Silicon Valley is known by people all over the world as being based in California. But if the highly emerging technology field in Saudi Arabia is anything to judge by, it wont be long before people all over the world know a whole lot more about Makkah Techno Valley too.
Fawaz Saad, is one of the people who came up with the idea for Makkah Techno Valley in 2010. A team of academics at Umm Al-Qura University in the city of Makkah, wanted to do something towards building a knowledge-based society as well as a knowledge-based economy. The idea was to to diversify the Saudi economy so as not to be dependent on oil. Speaking to Arabia Now, Fawaz said, “We have to invest in human development and emphasize the importance to move towards and encourage innovation and entrepreneurship. We have no other choice if we want to survive after the age of oil.”
Since the announcement last year of Saudi Vision 2030, an initiative of Crown Prince Mohammed bin Salaman, job diversification, entrepreneurship and investment in youth and technology, have been some of the key pillars the Kingdom is seeing growth in. It’s one of the reasons why Fawaz Saad and his team came up with the idea of Makkah Techno Valley. During his interview with Arabia Now he said, “ It was surprising to me how entrepreneurs such as Steve Jobs, BilI Gates, Mark Zuckerberg and many others have created needs and solved problems in order to make the world a better place for all of the human beings. They created jobs for millions of people. I am sure that we can make something similar through our Techno valleys.
In the last 5 years there has been a tremendous effort and spending from the government and the private sector towards digitalization and funding for technology and startups. One example of this is indicated in the investment in Uber by the Public Investment Fund.
Clearly energized by the enthusiasm of people in Saudi Arabia interested in growing sectors related to innovation, technology and entrepreneurship, Mr Saad told Arabia Now, “You see all the effort that has been given by everyone in the ecosystem of entrepreneurship and I can confirm it by looking to the eyes of our youth. I have met thousands and thousands of entrepreneurs in SharkTank and many other events. For example, in the last month I have coached more than 1000 startups in Jeddah for the Arabic version of SharkTank. Everyone knows this is the future and they are addressing problems in the society and trying to solve it with their technologies and passion.”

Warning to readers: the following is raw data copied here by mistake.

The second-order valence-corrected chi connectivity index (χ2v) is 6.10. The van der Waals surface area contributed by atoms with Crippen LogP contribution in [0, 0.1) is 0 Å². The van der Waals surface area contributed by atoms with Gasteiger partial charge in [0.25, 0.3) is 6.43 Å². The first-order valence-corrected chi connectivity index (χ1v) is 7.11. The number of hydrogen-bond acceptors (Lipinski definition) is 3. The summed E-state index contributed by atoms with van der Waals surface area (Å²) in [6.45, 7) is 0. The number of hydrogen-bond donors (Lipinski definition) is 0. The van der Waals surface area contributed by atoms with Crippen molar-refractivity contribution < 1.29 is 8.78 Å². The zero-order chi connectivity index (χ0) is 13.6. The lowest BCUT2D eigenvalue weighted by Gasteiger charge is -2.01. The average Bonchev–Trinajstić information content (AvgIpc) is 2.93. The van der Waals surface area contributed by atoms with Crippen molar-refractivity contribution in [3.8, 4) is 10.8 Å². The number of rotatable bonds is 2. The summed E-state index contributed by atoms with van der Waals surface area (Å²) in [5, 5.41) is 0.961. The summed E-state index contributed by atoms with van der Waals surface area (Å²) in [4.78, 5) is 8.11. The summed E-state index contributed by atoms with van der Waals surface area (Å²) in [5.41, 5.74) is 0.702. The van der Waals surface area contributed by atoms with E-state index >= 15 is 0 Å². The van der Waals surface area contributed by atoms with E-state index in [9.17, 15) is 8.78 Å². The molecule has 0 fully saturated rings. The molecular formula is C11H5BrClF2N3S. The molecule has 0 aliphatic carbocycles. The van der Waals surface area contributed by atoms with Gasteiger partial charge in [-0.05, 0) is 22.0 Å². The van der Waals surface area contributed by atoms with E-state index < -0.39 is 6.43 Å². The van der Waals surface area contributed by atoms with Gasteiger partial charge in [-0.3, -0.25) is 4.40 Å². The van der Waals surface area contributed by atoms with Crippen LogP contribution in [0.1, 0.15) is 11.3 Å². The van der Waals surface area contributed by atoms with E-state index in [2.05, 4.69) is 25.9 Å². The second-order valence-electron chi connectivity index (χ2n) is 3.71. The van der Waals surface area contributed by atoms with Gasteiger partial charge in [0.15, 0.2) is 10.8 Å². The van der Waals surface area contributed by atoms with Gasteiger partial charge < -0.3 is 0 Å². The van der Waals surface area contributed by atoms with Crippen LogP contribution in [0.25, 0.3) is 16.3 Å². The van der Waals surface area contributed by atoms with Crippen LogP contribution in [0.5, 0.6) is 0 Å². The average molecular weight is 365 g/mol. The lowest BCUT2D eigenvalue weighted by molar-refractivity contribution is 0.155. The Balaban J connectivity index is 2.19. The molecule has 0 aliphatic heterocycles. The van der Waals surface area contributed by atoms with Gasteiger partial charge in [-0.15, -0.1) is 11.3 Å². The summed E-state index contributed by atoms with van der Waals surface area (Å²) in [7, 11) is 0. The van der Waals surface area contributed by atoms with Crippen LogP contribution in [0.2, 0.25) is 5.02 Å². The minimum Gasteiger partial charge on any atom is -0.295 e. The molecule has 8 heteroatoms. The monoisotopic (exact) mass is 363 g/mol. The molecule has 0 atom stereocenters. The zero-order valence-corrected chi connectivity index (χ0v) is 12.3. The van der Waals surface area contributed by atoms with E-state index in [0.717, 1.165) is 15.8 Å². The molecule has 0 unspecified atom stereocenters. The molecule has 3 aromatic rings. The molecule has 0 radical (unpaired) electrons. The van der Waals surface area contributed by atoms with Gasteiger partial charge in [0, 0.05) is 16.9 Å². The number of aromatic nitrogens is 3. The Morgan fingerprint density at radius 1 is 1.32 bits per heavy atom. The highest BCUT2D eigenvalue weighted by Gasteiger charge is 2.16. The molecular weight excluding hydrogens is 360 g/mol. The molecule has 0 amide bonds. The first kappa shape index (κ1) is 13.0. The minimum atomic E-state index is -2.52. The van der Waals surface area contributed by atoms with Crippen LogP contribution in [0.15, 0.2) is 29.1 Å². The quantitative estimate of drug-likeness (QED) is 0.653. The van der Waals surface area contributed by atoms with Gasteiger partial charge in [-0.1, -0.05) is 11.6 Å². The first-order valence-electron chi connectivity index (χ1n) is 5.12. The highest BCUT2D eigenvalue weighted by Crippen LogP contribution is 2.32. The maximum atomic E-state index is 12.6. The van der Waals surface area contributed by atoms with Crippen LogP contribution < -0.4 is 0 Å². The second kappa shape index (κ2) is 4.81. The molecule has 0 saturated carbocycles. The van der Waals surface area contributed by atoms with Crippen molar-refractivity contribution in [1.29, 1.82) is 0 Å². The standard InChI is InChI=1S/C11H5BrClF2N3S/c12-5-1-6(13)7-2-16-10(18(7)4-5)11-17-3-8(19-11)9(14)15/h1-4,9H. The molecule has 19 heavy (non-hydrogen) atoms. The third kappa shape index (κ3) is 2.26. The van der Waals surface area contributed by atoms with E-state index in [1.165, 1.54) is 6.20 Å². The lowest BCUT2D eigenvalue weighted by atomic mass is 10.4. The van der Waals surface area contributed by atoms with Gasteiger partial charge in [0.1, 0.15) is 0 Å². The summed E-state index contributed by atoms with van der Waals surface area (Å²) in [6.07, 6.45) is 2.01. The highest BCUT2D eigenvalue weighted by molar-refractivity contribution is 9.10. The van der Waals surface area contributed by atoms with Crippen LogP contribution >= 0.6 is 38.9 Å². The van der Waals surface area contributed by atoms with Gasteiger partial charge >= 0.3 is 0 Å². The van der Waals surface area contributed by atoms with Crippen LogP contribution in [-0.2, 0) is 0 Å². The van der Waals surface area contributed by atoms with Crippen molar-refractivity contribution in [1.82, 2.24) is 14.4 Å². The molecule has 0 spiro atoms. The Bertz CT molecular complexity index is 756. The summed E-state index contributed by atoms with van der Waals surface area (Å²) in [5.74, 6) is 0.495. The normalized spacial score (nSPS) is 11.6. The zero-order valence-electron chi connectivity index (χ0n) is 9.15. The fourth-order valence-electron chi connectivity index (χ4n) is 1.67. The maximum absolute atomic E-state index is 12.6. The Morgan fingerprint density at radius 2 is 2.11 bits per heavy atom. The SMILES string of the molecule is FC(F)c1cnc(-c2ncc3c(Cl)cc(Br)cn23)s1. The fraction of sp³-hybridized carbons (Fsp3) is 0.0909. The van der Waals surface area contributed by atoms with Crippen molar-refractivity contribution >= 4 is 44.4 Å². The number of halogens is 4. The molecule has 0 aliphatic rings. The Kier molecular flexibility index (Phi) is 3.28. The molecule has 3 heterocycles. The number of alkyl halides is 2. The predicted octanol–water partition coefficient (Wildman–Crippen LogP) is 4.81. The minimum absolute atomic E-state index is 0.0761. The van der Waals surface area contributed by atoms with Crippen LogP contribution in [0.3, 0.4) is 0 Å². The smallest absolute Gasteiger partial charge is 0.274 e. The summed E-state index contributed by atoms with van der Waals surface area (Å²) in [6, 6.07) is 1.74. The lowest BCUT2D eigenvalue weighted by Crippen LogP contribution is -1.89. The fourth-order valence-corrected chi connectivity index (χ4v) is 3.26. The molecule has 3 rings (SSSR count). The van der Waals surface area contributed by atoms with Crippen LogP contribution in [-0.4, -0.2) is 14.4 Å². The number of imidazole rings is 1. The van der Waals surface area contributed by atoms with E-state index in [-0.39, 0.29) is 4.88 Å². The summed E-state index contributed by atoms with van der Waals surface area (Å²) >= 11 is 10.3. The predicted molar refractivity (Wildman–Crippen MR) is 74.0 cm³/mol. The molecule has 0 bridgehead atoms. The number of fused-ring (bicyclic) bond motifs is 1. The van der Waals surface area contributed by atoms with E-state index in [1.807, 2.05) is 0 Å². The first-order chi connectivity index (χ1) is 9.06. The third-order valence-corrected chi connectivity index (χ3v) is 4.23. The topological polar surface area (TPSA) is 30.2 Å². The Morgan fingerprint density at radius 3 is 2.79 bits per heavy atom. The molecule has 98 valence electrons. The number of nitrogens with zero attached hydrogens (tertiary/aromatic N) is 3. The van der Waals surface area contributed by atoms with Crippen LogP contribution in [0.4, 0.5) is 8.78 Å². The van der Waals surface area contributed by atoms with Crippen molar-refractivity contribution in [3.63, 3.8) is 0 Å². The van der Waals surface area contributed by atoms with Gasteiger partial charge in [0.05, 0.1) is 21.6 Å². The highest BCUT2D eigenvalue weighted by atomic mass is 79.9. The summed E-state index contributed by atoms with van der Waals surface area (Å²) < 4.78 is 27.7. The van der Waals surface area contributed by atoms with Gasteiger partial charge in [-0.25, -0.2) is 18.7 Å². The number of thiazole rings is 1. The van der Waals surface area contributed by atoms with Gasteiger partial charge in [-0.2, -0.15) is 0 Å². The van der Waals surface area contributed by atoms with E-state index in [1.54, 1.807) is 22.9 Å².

His entrepreneurial spirit keeps Fawaz very engaged in emerging start ups and he says, “I’ve been following the outcomes of all incubators & accelerators in Silicon Valley. I love most of them and I like the environment. People there breath technology and innovation.” It’s a leaf he’s taken out of their book, having just launched his own startup app Tawseel, as part of supporting digital transformation which is part of the heart of Saudi Vision 2030.
Tawseel is an on-demand delivery platform that matches clients who have items to ship with freelance drivers available to deliver parcels, packages, and food. It’s almost like an Uber for delivery, as you get to see your delivery item on a map in real time as it arrives or leaves to your destination. It’s one of the first real-time deliveries anywhere.
Now operating now in 10 cities across the Kingdom, Tawseel has more than 80,000 registered clients, and has created opportunities for more than 3000 drivers, with the goal of employing more than 8000 secured drivers when the app is ready to scale.
Having visited over 500 different tech companies and incubators in Silicon Valley, Japan and the UK, Fawaz is one the key leaders in this filed in the Kingdom. In his closing thoughts of his interview with Arabia Now, Fawaz said, “We as young Saudis believe in our leadership and the Vision 2030 which will take us to be at the top. We are full of hope and passion to participate in it.” It seems the future of Makkah Techno Valley and all the innovation already underway there is just waiting for the consumer to embrace.